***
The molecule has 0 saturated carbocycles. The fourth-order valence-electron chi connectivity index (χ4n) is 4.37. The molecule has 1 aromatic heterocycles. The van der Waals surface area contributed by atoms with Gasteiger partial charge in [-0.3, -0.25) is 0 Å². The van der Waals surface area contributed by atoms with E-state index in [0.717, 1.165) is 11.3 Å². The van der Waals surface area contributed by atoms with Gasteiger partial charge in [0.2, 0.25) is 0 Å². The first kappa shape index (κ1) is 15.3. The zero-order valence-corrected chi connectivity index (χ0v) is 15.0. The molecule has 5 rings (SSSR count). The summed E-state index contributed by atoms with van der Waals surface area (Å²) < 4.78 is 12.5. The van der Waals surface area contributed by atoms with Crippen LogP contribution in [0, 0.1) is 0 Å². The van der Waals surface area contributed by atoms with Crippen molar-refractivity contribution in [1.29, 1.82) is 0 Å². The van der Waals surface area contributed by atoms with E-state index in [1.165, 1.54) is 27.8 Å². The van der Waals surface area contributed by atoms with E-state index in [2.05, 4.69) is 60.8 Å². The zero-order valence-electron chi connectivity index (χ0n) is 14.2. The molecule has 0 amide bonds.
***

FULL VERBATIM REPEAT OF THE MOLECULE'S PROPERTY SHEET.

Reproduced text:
The molecule has 0 saturated carbocycles. The fourth-order valence-electron chi connectivity index (χ4n) is 4.37. The molecule has 1 aromatic heterocycles. The van der Waals surface area contributed by atoms with Gasteiger partial charge in [-0.3, -0.25) is 0 Å². The van der Waals surface area contributed by atoms with E-state index in [0.717, 1.165) is 11.3 Å². The van der Waals surface area contributed by atoms with Gasteiger partial charge in [0.2, 0.25) is 0 Å². The first kappa shape index (κ1) is 15.3. The zero-order valence-corrected chi connectivity index (χ0v) is 15.0. The molecule has 5 rings (SSSR count). The summed E-state index contributed by atoms with van der Waals surface area (Å²) < 4.78 is 12.5. The van der Waals surface area contributed by atoms with Crippen LogP contribution in [0, 0.1) is 0 Å². The van der Waals surface area contributed by atoms with Crippen molar-refractivity contribution in [1.29, 1.82) is 0 Å². The van der Waals surface area contributed by atoms with E-state index in [1.165, 1.54) is 27.8 Å². The van der Waals surface area contributed by atoms with E-state index in [2.05, 4.69) is 60.8 Å². The zero-order valence-electron chi connectivity index (χ0n) is 14.2. The molecule has 0 amide bonds.